The sharp increase in oil prices does not bode well for our finances. It’s not just higher gasoline prices. Spikes in oil prices are correlated with recessions. “All but one of the 11 postwar recessions were associated with an increase in the price of oil,” writes economist James Hamilton.
One way to decrease gasoline prices is to suspend, decrease, or eliminate the federal gasoline tax of 18 cents per gallon. Enacted in 1932 as a temporary deficit reduction measure, it validates Milton Friedman’s maxim: “Nothing is so permanent as a temporary government program.”
A gas tax is proper to the degree that it acts a user fee. The gas tax you pay should go toward maintaining the roads you use, or are likely to use. Boulder drivers shouldn’t be taxed to finance roads in Flagstaff. But we are. We’re “gas tax losers,” says the Environmental Working Group. Send a gas tax dollar to DC, and the Denver-metro area gets only 86 cents back. But Flagstaff, to pick a “winner” city, gets $2.30 back.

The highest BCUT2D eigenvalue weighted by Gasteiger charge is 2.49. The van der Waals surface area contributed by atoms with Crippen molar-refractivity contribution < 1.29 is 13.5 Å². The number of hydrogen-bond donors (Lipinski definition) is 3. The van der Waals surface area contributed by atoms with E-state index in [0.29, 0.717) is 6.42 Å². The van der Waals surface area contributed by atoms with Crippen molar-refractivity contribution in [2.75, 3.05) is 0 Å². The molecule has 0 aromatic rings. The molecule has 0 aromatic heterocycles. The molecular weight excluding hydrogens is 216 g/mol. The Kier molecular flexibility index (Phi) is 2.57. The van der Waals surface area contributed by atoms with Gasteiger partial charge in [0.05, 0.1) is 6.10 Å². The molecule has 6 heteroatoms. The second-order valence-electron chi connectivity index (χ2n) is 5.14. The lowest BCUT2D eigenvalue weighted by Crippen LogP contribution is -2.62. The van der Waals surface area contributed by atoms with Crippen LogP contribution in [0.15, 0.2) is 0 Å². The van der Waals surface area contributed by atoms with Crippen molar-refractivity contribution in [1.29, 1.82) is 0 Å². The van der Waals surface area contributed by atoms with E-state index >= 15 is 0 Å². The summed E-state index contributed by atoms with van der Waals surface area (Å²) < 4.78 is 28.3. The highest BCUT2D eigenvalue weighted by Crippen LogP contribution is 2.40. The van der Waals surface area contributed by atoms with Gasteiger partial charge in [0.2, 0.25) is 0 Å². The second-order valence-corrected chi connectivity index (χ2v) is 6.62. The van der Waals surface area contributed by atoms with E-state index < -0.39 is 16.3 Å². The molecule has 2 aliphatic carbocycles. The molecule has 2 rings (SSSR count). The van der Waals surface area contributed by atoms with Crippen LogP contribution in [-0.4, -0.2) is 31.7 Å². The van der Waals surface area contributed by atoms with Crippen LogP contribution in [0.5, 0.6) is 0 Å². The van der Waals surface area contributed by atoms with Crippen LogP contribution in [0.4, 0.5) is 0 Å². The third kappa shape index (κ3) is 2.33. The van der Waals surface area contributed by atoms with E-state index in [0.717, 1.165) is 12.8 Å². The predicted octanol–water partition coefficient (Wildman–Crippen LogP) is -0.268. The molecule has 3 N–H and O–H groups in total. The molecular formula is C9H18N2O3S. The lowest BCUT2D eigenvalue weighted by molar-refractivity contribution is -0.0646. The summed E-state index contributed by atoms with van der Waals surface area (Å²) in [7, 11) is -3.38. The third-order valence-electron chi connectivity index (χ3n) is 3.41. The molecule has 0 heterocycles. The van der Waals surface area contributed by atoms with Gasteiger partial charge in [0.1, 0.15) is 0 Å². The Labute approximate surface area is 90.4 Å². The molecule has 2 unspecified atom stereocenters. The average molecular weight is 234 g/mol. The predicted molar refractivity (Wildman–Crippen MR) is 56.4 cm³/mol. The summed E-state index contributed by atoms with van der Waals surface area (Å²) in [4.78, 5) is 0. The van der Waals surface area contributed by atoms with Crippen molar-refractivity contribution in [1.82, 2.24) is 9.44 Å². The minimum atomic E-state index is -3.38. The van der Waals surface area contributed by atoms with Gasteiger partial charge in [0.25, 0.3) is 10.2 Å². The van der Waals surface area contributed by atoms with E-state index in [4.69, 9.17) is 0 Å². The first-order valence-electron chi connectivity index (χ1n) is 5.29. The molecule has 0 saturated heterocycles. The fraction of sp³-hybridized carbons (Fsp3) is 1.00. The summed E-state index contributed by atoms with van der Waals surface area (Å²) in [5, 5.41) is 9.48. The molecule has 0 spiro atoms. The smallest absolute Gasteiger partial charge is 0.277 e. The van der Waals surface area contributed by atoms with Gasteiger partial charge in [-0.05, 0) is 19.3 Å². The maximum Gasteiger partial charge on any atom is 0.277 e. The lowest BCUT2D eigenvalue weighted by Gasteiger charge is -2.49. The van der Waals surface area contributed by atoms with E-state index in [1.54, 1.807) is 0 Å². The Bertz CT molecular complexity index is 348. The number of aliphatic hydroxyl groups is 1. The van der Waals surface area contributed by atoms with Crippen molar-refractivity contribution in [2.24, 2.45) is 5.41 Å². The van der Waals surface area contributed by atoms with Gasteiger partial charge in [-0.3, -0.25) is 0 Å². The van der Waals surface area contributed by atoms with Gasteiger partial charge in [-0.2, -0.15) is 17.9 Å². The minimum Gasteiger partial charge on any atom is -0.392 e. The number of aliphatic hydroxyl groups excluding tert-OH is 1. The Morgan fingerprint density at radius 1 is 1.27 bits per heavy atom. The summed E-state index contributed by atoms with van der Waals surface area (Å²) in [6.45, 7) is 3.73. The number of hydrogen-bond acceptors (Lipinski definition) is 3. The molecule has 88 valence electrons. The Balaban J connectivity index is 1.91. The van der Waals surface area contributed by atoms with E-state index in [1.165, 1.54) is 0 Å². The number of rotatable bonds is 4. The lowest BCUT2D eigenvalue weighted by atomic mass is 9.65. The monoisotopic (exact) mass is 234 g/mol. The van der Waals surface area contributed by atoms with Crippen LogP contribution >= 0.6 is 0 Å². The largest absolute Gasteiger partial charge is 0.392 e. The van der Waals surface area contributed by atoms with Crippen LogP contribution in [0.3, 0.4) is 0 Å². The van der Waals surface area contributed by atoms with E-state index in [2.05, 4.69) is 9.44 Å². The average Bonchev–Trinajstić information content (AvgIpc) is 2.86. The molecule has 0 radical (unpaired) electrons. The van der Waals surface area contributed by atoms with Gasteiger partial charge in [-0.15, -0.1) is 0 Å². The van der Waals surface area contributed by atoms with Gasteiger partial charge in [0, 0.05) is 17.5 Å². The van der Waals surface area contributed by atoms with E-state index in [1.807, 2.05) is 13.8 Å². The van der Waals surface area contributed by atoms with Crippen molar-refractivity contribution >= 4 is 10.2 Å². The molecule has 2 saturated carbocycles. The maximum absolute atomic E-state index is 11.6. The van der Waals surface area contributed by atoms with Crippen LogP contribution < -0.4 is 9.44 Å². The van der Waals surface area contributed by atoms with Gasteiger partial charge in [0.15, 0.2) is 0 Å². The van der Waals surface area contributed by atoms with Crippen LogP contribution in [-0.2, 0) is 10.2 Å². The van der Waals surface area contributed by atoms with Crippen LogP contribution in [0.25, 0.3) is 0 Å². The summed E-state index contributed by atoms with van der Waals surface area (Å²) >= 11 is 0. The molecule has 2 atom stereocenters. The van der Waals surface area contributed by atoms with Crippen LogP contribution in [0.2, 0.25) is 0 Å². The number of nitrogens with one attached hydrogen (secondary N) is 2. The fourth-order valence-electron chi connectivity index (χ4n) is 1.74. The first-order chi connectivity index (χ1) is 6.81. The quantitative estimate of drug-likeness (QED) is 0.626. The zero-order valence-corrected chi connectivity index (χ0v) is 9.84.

To make matters worse, many gas tax dollars don’t support roads – anywhere. As Transportation Secretary, Mary Peters told PBS that “only about 60 percent of the gas tax money … actually goes into highway and bridge construction.” A Heritage Foundation study concurs, concluding that “as much as 40 percent of fuel tax revenues” fund costly, inefficient, and underutilized “mass-transit” boondoggles.
Eliminate the federal gas tax so drivers pay to maintain roads they actually use.
This article was printed in the Boulder Daily Camera on March 12, 2011.
Thanks to Tad DeHaven for some of my talking points, which I got from his appearance on CNBC’s Streeet Signs. Not only does he make good points, but he handles the snarky comments by Jim Pethokoukis. Pethokoukis has a bit of a fit at the end at the suggestion that government planning inevitably fails.
Street Smart: Competition, Entrepreneurship, and the Future of Roads
Sell the Streets, by Benjamin Powell